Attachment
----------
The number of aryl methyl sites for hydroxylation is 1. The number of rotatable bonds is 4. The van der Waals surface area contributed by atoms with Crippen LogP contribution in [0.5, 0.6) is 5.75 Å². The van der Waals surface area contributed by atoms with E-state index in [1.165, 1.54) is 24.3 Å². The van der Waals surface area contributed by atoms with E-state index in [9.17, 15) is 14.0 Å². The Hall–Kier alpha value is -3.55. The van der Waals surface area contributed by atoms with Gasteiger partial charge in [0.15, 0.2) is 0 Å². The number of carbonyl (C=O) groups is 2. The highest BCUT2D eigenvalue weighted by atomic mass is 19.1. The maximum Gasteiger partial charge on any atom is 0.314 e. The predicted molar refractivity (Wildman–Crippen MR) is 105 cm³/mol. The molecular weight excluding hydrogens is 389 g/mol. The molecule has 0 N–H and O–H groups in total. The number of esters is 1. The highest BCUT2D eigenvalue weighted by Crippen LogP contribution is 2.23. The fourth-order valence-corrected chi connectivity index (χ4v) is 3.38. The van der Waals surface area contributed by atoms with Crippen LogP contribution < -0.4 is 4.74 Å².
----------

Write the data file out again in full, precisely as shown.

The number of aryl methyl sites for hydroxylation is 1. The number of rotatable bonds is 4. The van der Waals surface area contributed by atoms with Crippen LogP contribution in [0.5, 0.6) is 5.75 Å². The van der Waals surface area contributed by atoms with E-state index in [1.165, 1.54) is 24.3 Å². The van der Waals surface area contributed by atoms with E-state index in [9.17, 15) is 14.0 Å². The Hall–Kier alpha value is -3.55. The van der Waals surface area contributed by atoms with Gasteiger partial charge in [0.15, 0.2) is 0 Å². The number of carbonyl (C=O) groups is 2. The highest BCUT2D eigenvalue weighted by atomic mass is 19.1. The maximum Gasteiger partial charge on any atom is 0.314 e. The predicted molar refractivity (Wildman–Crippen MR) is 105 cm³/mol. The molecular weight excluding hydrogens is 389 g/mol. The molecule has 0 N–H and O–H groups in total. The number of esters is 1. The highest BCUT2D eigenvalue weighted by Crippen LogP contribution is 2.23. The fourth-order valence-corrected chi connectivity index (χ4v) is 3.38. The van der Waals surface area contributed by atoms with Crippen LogP contribution < -0.4 is 4.74 Å².